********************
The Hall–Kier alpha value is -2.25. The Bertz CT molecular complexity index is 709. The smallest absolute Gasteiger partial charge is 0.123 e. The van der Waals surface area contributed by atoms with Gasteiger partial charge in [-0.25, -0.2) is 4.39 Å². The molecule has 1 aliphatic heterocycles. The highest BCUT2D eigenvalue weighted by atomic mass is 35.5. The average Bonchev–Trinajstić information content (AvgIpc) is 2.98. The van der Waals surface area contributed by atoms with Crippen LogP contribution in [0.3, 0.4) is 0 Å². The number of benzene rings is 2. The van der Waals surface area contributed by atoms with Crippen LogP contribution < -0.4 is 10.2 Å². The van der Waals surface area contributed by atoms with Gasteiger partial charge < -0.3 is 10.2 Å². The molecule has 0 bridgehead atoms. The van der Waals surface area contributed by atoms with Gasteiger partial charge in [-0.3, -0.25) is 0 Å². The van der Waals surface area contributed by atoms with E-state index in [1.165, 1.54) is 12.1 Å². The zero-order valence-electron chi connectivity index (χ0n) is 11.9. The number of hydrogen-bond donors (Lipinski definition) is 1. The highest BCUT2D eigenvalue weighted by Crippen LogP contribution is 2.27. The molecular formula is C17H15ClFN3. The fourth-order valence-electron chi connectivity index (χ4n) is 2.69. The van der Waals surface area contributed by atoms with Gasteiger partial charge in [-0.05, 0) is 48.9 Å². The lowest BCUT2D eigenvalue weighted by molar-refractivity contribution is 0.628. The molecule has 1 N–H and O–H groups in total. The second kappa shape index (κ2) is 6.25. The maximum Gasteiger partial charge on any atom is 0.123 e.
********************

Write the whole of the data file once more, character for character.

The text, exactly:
The Hall–Kier alpha value is -2.25. The Bertz CT molecular complexity index is 709. The smallest absolute Gasteiger partial charge is 0.123 e. The van der Waals surface area contributed by atoms with Gasteiger partial charge in [-0.25, -0.2) is 4.39 Å². The molecule has 1 aliphatic heterocycles. The highest BCUT2D eigenvalue weighted by atomic mass is 35.5. The average Bonchev–Trinajstić information content (AvgIpc) is 2.98. The van der Waals surface area contributed by atoms with Crippen LogP contribution in [0.3, 0.4) is 0 Å². The number of benzene rings is 2. The van der Waals surface area contributed by atoms with Crippen LogP contribution < -0.4 is 10.2 Å². The van der Waals surface area contributed by atoms with Gasteiger partial charge < -0.3 is 10.2 Å². The molecule has 0 bridgehead atoms. The van der Waals surface area contributed by atoms with Gasteiger partial charge in [-0.3, -0.25) is 0 Å². The van der Waals surface area contributed by atoms with E-state index in [1.165, 1.54) is 12.1 Å². The zero-order valence-electron chi connectivity index (χ0n) is 11.9. The number of hydrogen-bond donors (Lipinski definition) is 1. The highest BCUT2D eigenvalue weighted by Crippen LogP contribution is 2.27. The molecular formula is C17H15ClFN3. The fourth-order valence-electron chi connectivity index (χ4n) is 2.69. The van der Waals surface area contributed by atoms with Gasteiger partial charge in [-0.05, 0) is 48.9 Å². The lowest BCUT2D eigenvalue weighted by molar-refractivity contribution is 0.628. The molecule has 1 N–H and O–H groups in total. The second kappa shape index (κ2) is 6.25. The maximum Gasteiger partial charge on any atom is 0.123 e.